Tom Clancy’s Jack Ryan – Pilot Episode, Spoilerific Review

This show ain’t for gun porn or armchair general types, that’s for sure.  If you’re looking for a spoiler-free review, I suggest checking out this post over at the Castalia House blog.

We open with a happy go lucky family living in the not so lucky days of Lebanon 1983.  With no context for the action, we see only fighter jets bombing the hell out of a peaceful village of muslims, one of which grows up to no one’s surprise to be the villainous Sulieman.  Fine.  It provides motivation, and the details of the ruination of Lebanon don’t matter to the story anymore than they do to Hollywood writers or NYT reporters in the middle-east anyway.

Jack Ryan is fit, and he is smart as shown by his knowledge of international finance.  For the dumb people in the audience, he is really smart because he knows all the Jeopardy questions, too.   Hey, Jack Ryan is smarter than most shows, allows things to develop, and doesn’t always spell everything out for the cheap seats, we can forgive a few lapses.

Like the clear sympathy the camera has for the poor put-upon wife of the mad bomber.  Clearly concerned about the grubby men building massive bombs in her basement, it’s yet to be seen how she factors into the show.  The jury is out on that plot thread.

The biggest beef that I have with the show is the typically dumb main set piece in which four technicals assault the main gate of a secure compound.  RPGs are heavy artillery, mortars are zeroed immediately, and no one is assigned to watch the flanks or rear of the compound when the shooting starts?  Come on, now.  You’re stretching belief here – a belief already stretched by the way in which Team Evil’s super-competent man of action snuck in to the base.  You get one giant lapse in security, and with a second you’re really asking too much of the audience.  Even the full frontal assault can be forgiven for the sake of simplicity, production costs, and visual appeal, but that just adds a third nit for pickers like me, none of which would be that hard to have prevented in the first place.

I’m also docking the show points for once again making the only clear bad guy the white old Wall Street guy whose greed serves as a dark mirror by which we can see Jack Ryan’s virtue – as though his actions alone won’t?  Again, we can forgive the writers because they’ve set up the love interest, and thrown the bankster in as an obstacle for Jack to overcome on his way to winning her heart.  But again, presenting the one representative of American business as somehow less worthy of our respect and understanding than the middle-eastern rich guys building bombs echoes too much modern media for my comfort.  It’s cheap and it’s lazy and it’s going to cost them my eyes if they go down the usual path with that plot thread.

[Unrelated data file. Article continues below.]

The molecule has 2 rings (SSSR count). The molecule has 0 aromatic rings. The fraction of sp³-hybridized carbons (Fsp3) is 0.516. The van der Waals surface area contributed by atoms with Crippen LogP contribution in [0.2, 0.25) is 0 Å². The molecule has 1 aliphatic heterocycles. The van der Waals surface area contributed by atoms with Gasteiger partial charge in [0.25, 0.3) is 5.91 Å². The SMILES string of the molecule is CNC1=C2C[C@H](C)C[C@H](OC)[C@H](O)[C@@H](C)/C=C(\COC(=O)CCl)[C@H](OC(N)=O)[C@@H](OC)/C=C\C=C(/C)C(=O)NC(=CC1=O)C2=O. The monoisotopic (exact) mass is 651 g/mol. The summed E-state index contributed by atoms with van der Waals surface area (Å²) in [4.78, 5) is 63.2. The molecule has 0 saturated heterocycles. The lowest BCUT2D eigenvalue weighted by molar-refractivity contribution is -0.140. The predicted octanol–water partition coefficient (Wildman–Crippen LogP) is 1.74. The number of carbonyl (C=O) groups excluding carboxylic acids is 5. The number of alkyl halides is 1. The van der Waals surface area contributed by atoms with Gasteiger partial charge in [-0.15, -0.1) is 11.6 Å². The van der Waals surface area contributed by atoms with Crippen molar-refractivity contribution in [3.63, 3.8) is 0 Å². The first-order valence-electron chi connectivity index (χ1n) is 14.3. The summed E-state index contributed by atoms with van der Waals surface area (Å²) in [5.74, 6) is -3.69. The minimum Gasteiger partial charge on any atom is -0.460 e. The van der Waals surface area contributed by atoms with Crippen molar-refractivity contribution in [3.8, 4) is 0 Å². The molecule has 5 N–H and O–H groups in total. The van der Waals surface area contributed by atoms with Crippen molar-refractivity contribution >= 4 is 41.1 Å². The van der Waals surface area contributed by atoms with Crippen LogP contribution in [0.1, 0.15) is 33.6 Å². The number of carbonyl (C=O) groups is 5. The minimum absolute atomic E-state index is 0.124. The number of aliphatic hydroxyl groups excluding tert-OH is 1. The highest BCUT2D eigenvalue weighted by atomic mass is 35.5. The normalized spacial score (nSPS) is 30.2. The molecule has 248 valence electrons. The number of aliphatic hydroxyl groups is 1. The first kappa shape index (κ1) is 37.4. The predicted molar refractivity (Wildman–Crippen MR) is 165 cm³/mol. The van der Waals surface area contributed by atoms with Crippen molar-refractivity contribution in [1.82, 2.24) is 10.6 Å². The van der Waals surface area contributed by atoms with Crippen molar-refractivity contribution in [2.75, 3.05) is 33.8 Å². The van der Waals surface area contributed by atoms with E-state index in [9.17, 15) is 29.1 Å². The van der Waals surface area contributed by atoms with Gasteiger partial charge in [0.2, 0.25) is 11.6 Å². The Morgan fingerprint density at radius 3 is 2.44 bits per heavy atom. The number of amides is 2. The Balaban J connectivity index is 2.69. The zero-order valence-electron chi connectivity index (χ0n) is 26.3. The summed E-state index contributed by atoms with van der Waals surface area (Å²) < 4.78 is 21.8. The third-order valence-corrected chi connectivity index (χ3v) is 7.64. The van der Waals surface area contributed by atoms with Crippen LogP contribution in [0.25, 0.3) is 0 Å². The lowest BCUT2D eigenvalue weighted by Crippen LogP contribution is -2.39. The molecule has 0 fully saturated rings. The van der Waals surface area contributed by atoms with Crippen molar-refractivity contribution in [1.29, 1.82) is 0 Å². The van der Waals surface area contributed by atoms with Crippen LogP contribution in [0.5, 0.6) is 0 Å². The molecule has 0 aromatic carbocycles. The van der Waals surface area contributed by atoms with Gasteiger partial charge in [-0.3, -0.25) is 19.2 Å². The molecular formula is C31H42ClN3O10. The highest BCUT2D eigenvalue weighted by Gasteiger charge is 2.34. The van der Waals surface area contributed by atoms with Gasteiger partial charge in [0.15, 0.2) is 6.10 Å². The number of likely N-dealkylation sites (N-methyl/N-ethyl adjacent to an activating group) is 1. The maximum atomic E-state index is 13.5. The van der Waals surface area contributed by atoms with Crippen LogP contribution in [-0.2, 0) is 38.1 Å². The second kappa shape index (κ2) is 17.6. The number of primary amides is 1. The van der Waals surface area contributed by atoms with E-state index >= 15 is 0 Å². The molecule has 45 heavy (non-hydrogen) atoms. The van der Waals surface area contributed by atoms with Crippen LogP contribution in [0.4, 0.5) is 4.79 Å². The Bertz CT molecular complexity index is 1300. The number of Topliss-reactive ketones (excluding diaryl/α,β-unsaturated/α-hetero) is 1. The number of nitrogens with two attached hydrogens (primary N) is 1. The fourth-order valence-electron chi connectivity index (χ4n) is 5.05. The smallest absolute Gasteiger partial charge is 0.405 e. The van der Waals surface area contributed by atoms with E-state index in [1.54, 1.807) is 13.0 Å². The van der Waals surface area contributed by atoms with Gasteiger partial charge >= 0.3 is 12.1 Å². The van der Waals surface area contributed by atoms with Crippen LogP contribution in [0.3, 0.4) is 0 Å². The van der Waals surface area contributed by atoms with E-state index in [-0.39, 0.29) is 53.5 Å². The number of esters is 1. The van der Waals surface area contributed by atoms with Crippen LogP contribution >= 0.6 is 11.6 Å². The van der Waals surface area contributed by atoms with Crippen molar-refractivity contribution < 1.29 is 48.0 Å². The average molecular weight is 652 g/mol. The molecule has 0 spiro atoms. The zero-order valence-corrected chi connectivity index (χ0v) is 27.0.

Up against those demerits is a lot of slow build mysteries, and a script that doesn’t take the viewer by the hand.  There are a lot of moments where I paused the action to talk through what we were seeing, in part to explain to my teenaged co-viewers, and in part to check my own assumptions.  We traded theories and resumed the show, and sometimes the theories were right and sometimes wrong.

Overall, this show gets a solid recommendation based on the pilot.  The cracks in the façade aren’t deal breakers, but they are warning signs to keep one finger poised over the big red “Abort” button.

About Jon Mollison

Jon Mollison was weaned at the literary knee of Tolkein, Howard, Moore, and Burroughs. He spent decades wandering in the wilderness of modern genre fiction, wondering when the magic and wonder went out of the world of dragons and space ships. In his darkest hour, he encountered a wise man who handed him the open secrets to crafting works that emulate the stories of the great authors who built the genre. They are easily summarized in but two words: Regress Harder. Now one of the twelve champions of the Pulp Revolution, his self-published works represent a more direct lineage to the tales of action, mystery, romance, virtue, and pure unalloyed adventure than the bland imitations churned out by New York City publishing houses in recent decades.
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